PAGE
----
January 28, 2019
Mental and behavioral health access
During the 2019 state legislative session, the WSMA is supporting funding and policies that provide better care, both physical and mental, to Washingtonians.
Topping the list of WSMA's advocacy imperatives for the 2019 state legislative session is support for mental and
behavioral health services. The governor has made investments in behavioral health the centerpiece of his $54.4
billion spending plan released in December, supporting efforts already underway across the state to transform
Washington’s behavioral health system. The importance of WSMA’s advocacy efforts during the 2019 session
can’t be overstated, to ensure allocation of funds and development of policy in the mental/behavioral health
arena are informed by clinician expertise.
Issues we expect to be addressed by lawmakers this session include: supporting Medicaid sustainability and
access to care by boosting rates for mental health, substance abuse, and primary care; strengthening the
mental/behavioral health workforce through psychiatric fellowships and residencies; improving state mental and
behavioral health facilities; providing additional beds for patients with mental, behavioral health, and substance
use disorders; and much more.
Why it matters
The WSMA seeks increased access to behavioral health treatment for all patients. We
support whole-person care and the state’s effort to integrate mental and behavioral health
into primary care settings. Treatment in the primary care setting helps keep problems from
becoming acute. To effectively achieve these aims, physician interests such as administrative
burden, burnout, and access to care should be integrated into policy development to allow
physicians to do what they do best—care for patients.
Call to action
Support increased Medicaid reimbursement for treatment of mental/behavioral health and substance use disorder in primary care:
Increase Medicaid reimbursements to Medicare rates for mental/behavioral health and substance use disorder treatments provided in the outpatient primary care setting.
Support mental/behavioral health and primary care integration through: increasing accepted patient panel size; increasing number of available clinicians; making participation predictable.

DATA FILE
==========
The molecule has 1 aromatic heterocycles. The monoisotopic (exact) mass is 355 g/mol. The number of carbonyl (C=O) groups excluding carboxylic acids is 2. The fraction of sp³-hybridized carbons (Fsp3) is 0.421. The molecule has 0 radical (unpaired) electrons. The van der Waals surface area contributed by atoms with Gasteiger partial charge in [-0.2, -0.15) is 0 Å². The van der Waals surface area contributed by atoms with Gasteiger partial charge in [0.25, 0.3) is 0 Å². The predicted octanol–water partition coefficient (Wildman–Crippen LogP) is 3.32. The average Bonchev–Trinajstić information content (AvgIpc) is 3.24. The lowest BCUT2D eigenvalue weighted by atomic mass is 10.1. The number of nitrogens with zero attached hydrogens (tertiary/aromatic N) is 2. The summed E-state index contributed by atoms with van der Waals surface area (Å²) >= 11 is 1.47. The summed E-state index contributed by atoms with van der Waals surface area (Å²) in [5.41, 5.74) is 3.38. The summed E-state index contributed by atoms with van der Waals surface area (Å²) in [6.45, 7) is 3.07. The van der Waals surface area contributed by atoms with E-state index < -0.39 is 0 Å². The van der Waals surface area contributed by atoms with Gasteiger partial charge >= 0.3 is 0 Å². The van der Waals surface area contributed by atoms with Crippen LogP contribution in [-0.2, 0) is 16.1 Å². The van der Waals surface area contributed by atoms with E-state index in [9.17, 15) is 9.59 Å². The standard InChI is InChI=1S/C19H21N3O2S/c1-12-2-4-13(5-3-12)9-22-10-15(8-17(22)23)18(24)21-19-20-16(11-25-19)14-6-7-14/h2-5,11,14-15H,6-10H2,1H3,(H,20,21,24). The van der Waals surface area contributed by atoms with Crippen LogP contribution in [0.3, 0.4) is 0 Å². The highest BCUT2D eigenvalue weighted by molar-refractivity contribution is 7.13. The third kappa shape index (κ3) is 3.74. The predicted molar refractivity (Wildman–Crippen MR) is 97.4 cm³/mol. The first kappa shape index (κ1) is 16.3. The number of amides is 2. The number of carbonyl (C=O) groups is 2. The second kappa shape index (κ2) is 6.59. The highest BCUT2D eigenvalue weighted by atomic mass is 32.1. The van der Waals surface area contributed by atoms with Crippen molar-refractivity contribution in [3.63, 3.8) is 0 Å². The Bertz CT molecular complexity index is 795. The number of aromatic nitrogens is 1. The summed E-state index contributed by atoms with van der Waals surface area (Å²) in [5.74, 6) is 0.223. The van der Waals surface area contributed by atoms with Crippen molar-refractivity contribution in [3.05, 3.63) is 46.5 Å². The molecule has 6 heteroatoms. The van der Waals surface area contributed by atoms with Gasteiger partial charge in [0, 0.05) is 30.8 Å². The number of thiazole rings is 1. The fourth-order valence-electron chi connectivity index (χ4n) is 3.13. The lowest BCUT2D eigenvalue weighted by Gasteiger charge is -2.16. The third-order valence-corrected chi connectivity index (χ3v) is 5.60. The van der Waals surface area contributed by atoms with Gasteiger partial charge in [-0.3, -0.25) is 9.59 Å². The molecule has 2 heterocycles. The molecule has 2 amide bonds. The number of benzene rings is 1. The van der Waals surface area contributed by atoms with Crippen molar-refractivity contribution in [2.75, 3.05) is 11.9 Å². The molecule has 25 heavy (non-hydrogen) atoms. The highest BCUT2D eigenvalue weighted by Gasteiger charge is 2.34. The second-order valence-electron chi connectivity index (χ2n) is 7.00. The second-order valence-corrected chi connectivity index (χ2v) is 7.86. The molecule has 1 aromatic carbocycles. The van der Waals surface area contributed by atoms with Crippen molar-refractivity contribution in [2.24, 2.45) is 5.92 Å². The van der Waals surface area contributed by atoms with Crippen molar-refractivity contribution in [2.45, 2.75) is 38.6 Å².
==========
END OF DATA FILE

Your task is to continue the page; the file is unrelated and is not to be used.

Support mental/behavioral health workforce:
Increase funding for student loan repayment program for mental/behavioral health physicians and providers; fully fund unmet need for certain mental/behavioral health professions. Loan repayment can act as a magnet to keep physicians practicing in communities.
Increase funding for in-state psychiatric residency and fellowship positions. Evidence shows that the best predictor of where a physician stays to practice is where they complete their training; increasing the number of training opportunities available for mental/behavioral health physicians is a crucial component of addressing Washington’s shortage of psychiatric clinicians.
Support integration of mental/behavioral health treatment in primary care:
Expand the list of professions eligible to bill for behavioral health services. As directed by Senate Bill 5779 from 2017, the Health Care Authority has proposed adjustments to payment codes related to integrated primary and behavioral health care to incentivize bi-directional integration. If implemented, we expect expansion of who is eligible to bill under specific codes.
Support tele-psych consult and training programs:
Continue to support statewide consultation and training programs to improve access for provider- to-provider consults on patient cases across the state, such as the Child Psychiatry Partnership Access Line (PAL), the new Perinatal Mental Health Support Program (PAL for Moms), and the Psychiatry and Addictions Case Conference (PACC) based on the ECHO model; fund programs that would offer telehealth clinical consultation, training, and support for physicians and providers caring for adults and older adults with mental health and substance use disorders in underserved areas. Consider coupling with an evaluation component to monitor the effect these strategies have on access to behavioral health professionals in underserved areas.
Kathryn Kolan, JD